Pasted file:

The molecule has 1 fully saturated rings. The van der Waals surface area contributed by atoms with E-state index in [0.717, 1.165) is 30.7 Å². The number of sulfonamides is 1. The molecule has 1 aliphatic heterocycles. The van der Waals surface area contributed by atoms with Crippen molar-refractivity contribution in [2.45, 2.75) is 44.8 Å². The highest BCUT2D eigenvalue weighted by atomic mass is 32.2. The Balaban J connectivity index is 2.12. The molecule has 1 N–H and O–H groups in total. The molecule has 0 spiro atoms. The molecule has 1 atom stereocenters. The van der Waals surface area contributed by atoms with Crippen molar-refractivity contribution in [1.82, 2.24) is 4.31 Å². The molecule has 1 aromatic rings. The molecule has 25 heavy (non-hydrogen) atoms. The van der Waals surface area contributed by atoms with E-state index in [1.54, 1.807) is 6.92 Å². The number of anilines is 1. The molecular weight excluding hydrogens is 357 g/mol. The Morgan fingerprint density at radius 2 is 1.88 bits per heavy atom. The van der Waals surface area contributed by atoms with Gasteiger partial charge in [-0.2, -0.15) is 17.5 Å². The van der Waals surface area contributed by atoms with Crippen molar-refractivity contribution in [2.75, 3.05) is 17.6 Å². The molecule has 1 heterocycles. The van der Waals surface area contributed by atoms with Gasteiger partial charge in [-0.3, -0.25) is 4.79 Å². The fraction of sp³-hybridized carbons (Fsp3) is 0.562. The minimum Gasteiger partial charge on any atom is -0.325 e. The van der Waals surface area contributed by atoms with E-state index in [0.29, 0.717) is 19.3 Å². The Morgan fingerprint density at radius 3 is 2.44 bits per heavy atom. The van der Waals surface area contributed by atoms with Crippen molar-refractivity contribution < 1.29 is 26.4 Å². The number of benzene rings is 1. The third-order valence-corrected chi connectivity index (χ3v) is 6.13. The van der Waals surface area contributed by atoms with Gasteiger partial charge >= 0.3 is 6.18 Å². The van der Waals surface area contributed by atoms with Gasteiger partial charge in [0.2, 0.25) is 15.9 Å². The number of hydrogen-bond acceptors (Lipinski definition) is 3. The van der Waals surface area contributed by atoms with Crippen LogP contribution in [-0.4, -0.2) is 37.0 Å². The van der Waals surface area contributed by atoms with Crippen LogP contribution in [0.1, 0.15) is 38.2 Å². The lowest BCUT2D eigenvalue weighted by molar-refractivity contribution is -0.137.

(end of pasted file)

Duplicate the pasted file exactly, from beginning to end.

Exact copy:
The molecule has 1 fully saturated rings. The van der Waals surface area contributed by atoms with E-state index in [0.717, 1.165) is 30.7 Å². The number of sulfonamides is 1. The molecule has 1 aliphatic heterocycles. The van der Waals surface area contributed by atoms with Crippen molar-refractivity contribution in [2.45, 2.75) is 44.8 Å². The highest BCUT2D eigenvalue weighted by atomic mass is 32.2. The Balaban J connectivity index is 2.12. The molecule has 1 N–H and O–H groups in total. The molecule has 0 spiro atoms. The molecule has 1 atom stereocenters. The van der Waals surface area contributed by atoms with Crippen molar-refractivity contribution in [1.82, 2.24) is 4.31 Å². The molecule has 1 aromatic rings. The molecule has 25 heavy (non-hydrogen) atoms. The van der Waals surface area contributed by atoms with E-state index in [1.54, 1.807) is 6.92 Å². The number of anilines is 1. The molecular weight excluding hydrogens is 357 g/mol. The Morgan fingerprint density at radius 2 is 1.88 bits per heavy atom. The van der Waals surface area contributed by atoms with Gasteiger partial charge in [-0.2, -0.15) is 17.5 Å². The van der Waals surface area contributed by atoms with Crippen molar-refractivity contribution in [2.75, 3.05) is 17.6 Å². The molecule has 1 heterocycles. The van der Waals surface area contributed by atoms with Gasteiger partial charge in [-0.3, -0.25) is 4.79 Å². The fraction of sp³-hybridized carbons (Fsp3) is 0.562. The minimum Gasteiger partial charge on any atom is -0.325 e. The van der Waals surface area contributed by atoms with E-state index in [0.29, 0.717) is 19.3 Å². The Morgan fingerprint density at radius 3 is 2.44 bits per heavy atom. The van der Waals surface area contributed by atoms with Crippen molar-refractivity contribution < 1.29 is 26.4 Å². The number of benzene rings is 1. The third-order valence-corrected chi connectivity index (χ3v) is 6.13. The van der Waals surface area contributed by atoms with Gasteiger partial charge >= 0.3 is 6.18 Å². The van der Waals surface area contributed by atoms with Gasteiger partial charge in [0.2, 0.25) is 15.9 Å². The number of hydrogen-bond acceptors (Lipinski definition) is 3. The van der Waals surface area contributed by atoms with Crippen LogP contribution in [-0.4, -0.2) is 37.0 Å². The van der Waals surface area contributed by atoms with Crippen LogP contribution in [0.1, 0.15) is 38.2 Å². The lowest BCUT2D eigenvalue weighted by molar-refractivity contribution is -0.137.